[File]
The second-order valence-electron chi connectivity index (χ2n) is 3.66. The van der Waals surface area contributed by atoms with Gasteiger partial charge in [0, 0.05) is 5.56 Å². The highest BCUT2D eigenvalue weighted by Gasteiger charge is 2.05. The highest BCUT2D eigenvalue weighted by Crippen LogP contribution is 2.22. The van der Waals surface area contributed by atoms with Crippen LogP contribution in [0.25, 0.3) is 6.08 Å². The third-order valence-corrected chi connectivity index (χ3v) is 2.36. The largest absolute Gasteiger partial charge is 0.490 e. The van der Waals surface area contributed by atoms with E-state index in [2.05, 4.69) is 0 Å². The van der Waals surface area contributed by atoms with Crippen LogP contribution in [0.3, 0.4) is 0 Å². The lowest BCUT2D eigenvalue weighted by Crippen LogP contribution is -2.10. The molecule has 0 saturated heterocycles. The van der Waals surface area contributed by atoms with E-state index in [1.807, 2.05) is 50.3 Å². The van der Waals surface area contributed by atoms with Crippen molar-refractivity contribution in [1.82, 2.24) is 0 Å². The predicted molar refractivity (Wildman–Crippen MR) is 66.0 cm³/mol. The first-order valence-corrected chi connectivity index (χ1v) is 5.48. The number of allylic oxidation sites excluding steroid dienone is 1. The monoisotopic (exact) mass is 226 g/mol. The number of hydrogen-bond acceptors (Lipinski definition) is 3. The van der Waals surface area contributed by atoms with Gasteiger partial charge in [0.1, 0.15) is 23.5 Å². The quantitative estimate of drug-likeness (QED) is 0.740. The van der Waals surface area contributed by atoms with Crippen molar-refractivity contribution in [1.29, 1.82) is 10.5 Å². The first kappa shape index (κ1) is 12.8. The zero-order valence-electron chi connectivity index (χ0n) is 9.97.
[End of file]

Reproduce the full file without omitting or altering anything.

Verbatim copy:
The second-order valence-electron chi connectivity index (χ2n) is 3.66. The van der Waals surface area contributed by atoms with Gasteiger partial charge in [0, 0.05) is 5.56 Å². The highest BCUT2D eigenvalue weighted by Gasteiger charge is 2.05. The highest BCUT2D eigenvalue weighted by Crippen LogP contribution is 2.22. The van der Waals surface area contributed by atoms with Crippen LogP contribution in [0.25, 0.3) is 6.08 Å². The third-order valence-corrected chi connectivity index (χ3v) is 2.36. The largest absolute Gasteiger partial charge is 0.490 e. The van der Waals surface area contributed by atoms with E-state index in [2.05, 4.69) is 0 Å². The van der Waals surface area contributed by atoms with Crippen LogP contribution in [0.3, 0.4) is 0 Å². The lowest BCUT2D eigenvalue weighted by Crippen LogP contribution is -2.10. The molecule has 0 saturated heterocycles. The van der Waals surface area contributed by atoms with E-state index in [1.807, 2.05) is 50.3 Å². The van der Waals surface area contributed by atoms with Crippen molar-refractivity contribution in [1.82, 2.24) is 0 Å². The predicted molar refractivity (Wildman–Crippen MR) is 66.0 cm³/mol. The first-order valence-corrected chi connectivity index (χ1v) is 5.48. The number of allylic oxidation sites excluding steroid dienone is 1. The monoisotopic (exact) mass is 226 g/mol. The number of hydrogen-bond acceptors (Lipinski definition) is 3. The van der Waals surface area contributed by atoms with Gasteiger partial charge in [0.1, 0.15) is 23.5 Å². The quantitative estimate of drug-likeness (QED) is 0.740. The van der Waals surface area contributed by atoms with Crippen molar-refractivity contribution in [1.29, 1.82) is 10.5 Å². The first kappa shape index (κ1) is 12.8. The zero-order valence-electron chi connectivity index (χ0n) is 9.97.